by Tom Ingram
Troy and Homer by Joachim Latacz (translated from the German). An overview of research that has been done at the site of Troy in the latter half of the 20th century, bringing the average person’s knowledge up to date. Contains some tantalizing historical details, a broad and eclectic knowledge base, and ingenious speculation. Incidentally teaches a lot about how archaeology and historical reconstruction actually work in practice to those enthusiasts without much experience in the field. An easier read if you have at least a fuzzy knowledge of ancient Greek history.
Keep the Aspidistra Flying by George Orwell. A hilarious observant novel packed with well-drawn characters. A welcome break from Orwell’s gloomy political fare. Rather hard to find, but well worth it.
East of Eden by John Steinbeck. My second Steinbeck novel, the first being The Grapes of Wrath. Contains many of the same Steinbeck fixations—long digressions describing California landscapes, overt Biblical references, characters with significant initials, synecdoche. Extraordinarily beautiful but perhaps a little too long, especially given that it spoils the ending less than halfway through so there’s a few hundred pages of waiting for the inevitable.
A Concise History of Avant-Garde Music from Debussy to Boulez by Paul Griffiths. Very informative, especially for those of us who are tempted to dismiss all avant-garde music after Schoenberg. Takes an inside view of this kind of music, describing it the way its proponents would like it described. The result is that people like me have a clearer picture of what we’re up against, but Griffiths comes off like a raving partisan because he never takes a moment to situate this music in a larger context or note how bizarre some of the theory behind it actually is.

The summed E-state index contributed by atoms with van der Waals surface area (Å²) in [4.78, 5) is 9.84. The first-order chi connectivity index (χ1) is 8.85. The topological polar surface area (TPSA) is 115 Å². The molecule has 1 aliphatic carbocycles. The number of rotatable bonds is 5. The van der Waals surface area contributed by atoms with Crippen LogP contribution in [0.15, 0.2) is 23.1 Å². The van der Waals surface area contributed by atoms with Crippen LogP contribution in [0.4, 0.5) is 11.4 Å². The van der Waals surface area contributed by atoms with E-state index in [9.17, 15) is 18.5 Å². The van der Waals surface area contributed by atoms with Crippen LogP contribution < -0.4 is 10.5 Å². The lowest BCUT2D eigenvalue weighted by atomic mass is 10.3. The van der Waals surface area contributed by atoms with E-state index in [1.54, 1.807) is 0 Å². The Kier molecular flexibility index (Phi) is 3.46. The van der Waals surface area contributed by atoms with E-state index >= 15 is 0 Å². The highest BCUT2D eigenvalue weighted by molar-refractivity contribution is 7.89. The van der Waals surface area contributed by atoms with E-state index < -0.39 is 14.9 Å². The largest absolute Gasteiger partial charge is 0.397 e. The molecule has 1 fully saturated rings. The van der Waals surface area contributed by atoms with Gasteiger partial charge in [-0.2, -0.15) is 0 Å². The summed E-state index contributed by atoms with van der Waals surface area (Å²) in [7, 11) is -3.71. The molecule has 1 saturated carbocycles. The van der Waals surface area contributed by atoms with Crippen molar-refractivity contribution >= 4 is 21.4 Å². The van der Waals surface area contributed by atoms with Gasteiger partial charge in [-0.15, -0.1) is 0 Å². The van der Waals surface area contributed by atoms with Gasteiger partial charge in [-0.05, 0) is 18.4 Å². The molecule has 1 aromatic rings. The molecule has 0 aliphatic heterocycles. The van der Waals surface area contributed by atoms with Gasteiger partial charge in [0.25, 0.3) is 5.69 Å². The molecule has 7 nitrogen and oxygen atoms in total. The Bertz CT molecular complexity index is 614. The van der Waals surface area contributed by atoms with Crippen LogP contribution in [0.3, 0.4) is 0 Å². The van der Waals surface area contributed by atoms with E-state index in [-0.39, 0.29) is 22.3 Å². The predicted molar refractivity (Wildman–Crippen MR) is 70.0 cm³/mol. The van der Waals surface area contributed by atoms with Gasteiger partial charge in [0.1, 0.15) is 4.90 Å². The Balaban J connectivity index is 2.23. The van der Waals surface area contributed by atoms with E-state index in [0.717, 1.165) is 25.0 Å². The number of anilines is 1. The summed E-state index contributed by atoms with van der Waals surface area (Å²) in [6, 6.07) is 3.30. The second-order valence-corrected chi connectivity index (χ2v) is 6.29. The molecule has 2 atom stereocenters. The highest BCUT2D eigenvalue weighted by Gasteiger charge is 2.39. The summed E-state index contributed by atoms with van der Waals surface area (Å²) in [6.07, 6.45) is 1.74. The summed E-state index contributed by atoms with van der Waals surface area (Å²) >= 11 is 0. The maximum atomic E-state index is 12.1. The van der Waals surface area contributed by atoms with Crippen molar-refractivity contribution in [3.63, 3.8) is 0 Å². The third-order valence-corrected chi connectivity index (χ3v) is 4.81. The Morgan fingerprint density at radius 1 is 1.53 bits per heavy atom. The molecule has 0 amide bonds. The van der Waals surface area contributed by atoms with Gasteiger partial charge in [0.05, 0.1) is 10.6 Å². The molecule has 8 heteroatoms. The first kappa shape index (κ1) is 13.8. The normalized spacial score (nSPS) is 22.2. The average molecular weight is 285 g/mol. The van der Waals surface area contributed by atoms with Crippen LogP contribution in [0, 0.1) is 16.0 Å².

How to Win Friends and Influence People by Dale Carnegie. A very useful and easy read, as it promises. Contains advice that is practically vital for people like me whose instinct is to shun their fellow man as much as possible. Also occasionally gives you the feeling that you’re looking into the depraved inane mind of capitalism. A very good read if you are socially isolated and into Lovecraft.
Awareness Through Movement by Moshe Feldenkrais and Singing With Your Whole Self: The Feldenkrais Method and Voice by Samuel H. Nelson and Elizabeth Blades-Zeller. I’ve been taking Feldenkrais classes for a while now to alleviate some postural problems and improve my clarinet playing. These two books contain exercises that you can do by yourself away from the group classes. They’re both excellent, but the Nelson-Blades-Zeller book has a few advantages over Feldenkrais’s own. Its theoretical discussions are written with a practical use in mind, which is especially helpful if you are a musician. Its explanations are generally clearer than Feldenkrais’s, and the instructions in the lessons are easier to read and understand. There are also more lessons, and each lesson has a substantial introduction explaining what it does and why. The lessons really do work amazingly well, but the way Nelson and Blades-Zeller present them is preferable. Much of what they say applies to wind players as much as it does to singers.